Eighty percent of people with long-standing type 1 diabetes appear to be insulin “microsecretors,” meaning that they continue to produce perceptible amounts of insulin for years after diagnosis, according to new research published in Diabetes Care.
Recent data have contradicted the notion that type 1 diabetes leads to absolute insulin deficiency, with C-peptide assays showing that 43% to 74% of patients with long-standing type 1 diabetes are microsecretors of endogenous insulin, Richard A. Oram, BMBCh, BA(hons), MRCP, of the University of Exeter Medical School in the United Kingdom, and colleagues wrote.
These studies, however, were small and did not use representative samples. The researchers therefore set out to conduct a large, non-selected, population-based study of patients with type 1 diabetes.
In this study, the researchers assessed 924 patients from primary and secondary care at two centers in the U.K. They evaluated C-peptide levels using a home post-meal urine C-peptide-to-creatinine-ratio (UCPCR).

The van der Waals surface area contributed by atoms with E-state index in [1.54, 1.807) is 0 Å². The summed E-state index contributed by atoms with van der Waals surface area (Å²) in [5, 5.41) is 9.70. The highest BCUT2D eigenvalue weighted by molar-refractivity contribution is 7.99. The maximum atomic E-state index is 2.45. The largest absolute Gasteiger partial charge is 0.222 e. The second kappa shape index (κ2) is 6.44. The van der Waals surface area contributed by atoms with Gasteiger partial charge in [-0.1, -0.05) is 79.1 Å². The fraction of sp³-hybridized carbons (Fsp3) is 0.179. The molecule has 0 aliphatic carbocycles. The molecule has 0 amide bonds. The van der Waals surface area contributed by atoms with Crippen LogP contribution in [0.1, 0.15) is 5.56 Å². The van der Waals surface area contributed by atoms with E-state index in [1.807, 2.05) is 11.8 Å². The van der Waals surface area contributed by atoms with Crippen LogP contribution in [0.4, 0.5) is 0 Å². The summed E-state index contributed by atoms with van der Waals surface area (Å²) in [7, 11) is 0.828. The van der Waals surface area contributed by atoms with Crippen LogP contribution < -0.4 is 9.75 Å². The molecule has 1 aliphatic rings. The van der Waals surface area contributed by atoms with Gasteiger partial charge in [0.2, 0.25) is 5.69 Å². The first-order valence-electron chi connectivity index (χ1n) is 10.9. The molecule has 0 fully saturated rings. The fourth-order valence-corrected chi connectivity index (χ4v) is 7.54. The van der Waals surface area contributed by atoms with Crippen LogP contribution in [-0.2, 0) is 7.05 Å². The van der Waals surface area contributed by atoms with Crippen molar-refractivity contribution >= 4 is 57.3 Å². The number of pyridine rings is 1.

All patients had a clinical diagnosis of type 1 diabetes, were diagnosed before age 30 years and had the disease for longer than 5 years. Median age at diagnosis was 11 years and median duration of disease was 19 years.
Of all 924 patients, 740 (80%) had detectable endogenous C-peptide levels (UCPCR, >0.001 nmol/mmol), according to the data.
The majority of patients (52%) had historically very low undetectable levels, with UCPCR ranging from 0.001 nmol/mmol to 0.03 nmol/mmol. Twenty percent, however had a UCPCR ranging from 0.03 nmol/mmol to 0.2 nmol/mmol, and some (8%) had a UCPCR >0.2 nmol/mmol.
The researchers also observed decreases in absolute UCPCR levels with duration of disease.
In multivariate modeling, age at diagnosis and duration of disease were identified as independent predictors of C-peptide level.
“These findings provide strong evidence that complete beta-cell loss does not develop in most people with [type 1 diabetes], and that they will continue to secrete low levels of insulin for decades after receiving a diagnosis,” the researchers wrote.
“While the majority of patients are insulin microsecretors, some maintain clinically relevant endogenous insulin secretion for many years after the diagnosis of diabetes. Understanding this may lead to a better understanding of pathogenesis in [type 1 diabetes] and open new possibilities for treatment.”